5. RESPECT, GIVE IT, ONLY THEN WILL YOU GET IT: "Respect is also a important core value as it’s hard to earn it if you don’t give it. I respect everyone as being the most important team member in the organization because it takes everyone in the organization for it too work. I don’t think my position or anyone else’s is more important than anyone else in the organization. Staff knows when a leader thinks he more important than others, and that impacts the respect factor. (ie. We noticed this in the prison population. The warden gave each prisoner attention and respect, and before long they respected themselves, and him!)
6. MOTIVATION OF PEOPLE: "Motivating staff is always an ongoing challenge because it’s based on emotion and the emotion wears off pretty quickly these days. Specifically, for me I use new initiatives as a motivating tool for employees. I realized pretty early on after becoming warden that our staff worked much better as a team when we had a specific focus and the accomplishment could be felt once the initiative was completed. If you don’t keep things fresh human nature is to become complacent and complacency in corrections will kill you or someone else!!!"
As we were going through this prison, we saw one section of a prison dormitory ward, and Rich said: "Go check those people out, I'd like your input." As we went in there were dogs.
Marvelous therapy and growth
Beautiful, clean, trained dogs, by each bed. We were surrounded by prisoners, smiling saying: "Let me show you what my dog Hank has learned!" or "See, her scars have healed up, and now she obeys every wish and command." or "They just want love and affection, dogs really try to please." The dogs had been captured and were to be executed if not adopted. Warden Rich said: "Let them pick a dog, and care for it." What has happened is a transformation of these inmates. They care for something other than themselves. "It has been a powerful tool of emotional growth and development. This is our happiest ward." said the Warden.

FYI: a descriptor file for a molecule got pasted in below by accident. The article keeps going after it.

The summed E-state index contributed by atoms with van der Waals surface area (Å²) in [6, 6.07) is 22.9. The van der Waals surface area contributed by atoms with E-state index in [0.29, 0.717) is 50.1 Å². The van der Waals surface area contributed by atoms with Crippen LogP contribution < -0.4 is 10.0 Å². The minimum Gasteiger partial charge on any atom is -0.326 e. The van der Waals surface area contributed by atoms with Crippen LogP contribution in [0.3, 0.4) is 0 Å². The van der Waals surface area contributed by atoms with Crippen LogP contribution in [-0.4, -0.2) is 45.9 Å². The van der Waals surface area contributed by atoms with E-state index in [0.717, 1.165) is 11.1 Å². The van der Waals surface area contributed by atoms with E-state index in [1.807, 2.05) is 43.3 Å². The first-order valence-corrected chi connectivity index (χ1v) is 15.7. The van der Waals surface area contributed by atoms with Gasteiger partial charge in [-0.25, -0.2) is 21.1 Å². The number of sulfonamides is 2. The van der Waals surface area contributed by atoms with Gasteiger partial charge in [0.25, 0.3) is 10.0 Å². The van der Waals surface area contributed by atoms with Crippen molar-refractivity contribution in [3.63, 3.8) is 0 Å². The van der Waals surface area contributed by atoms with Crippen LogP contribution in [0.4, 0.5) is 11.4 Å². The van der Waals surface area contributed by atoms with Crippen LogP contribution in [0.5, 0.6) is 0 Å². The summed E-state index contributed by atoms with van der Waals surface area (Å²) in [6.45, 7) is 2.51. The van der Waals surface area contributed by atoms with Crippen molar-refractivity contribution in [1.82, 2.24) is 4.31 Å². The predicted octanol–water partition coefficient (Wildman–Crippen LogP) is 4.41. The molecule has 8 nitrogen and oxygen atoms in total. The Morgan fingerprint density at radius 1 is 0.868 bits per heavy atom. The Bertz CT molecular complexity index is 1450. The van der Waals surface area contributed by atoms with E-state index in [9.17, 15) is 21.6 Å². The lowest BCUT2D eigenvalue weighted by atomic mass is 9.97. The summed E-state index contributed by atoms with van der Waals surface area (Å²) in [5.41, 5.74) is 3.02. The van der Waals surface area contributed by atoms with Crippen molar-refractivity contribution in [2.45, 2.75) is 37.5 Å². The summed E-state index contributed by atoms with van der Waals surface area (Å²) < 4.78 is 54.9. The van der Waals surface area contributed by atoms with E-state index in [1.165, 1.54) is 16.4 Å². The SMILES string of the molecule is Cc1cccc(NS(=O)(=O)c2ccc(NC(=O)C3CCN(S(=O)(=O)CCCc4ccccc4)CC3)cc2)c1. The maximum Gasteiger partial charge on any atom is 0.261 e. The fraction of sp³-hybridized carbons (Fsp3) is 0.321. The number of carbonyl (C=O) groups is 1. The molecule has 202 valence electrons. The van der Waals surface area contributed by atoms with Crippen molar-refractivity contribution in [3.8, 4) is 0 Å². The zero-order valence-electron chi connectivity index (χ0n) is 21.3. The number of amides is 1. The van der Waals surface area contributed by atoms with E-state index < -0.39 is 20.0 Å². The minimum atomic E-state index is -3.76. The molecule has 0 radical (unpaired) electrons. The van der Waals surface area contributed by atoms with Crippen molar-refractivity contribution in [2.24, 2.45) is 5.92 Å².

Rich Gansheimer is now the Texas Regional Vice President for MTC. This means he has the opportunity to observe and share ideas to improve prison operations in several prisons state-wide. His approach is to re-define the time in prison, as a time for self improvement, a time for substantial growth in spirit, pride and preparation. His philosophy blends well with that espoused by MTC, and is impacting concepts of incarceration and lives of people. With more prisons than ever, more people behind bars than at any time in our nation's history, it is fortunate that exceptional and humble people like Rich Gansheimer emerge. We need to take note, and learn.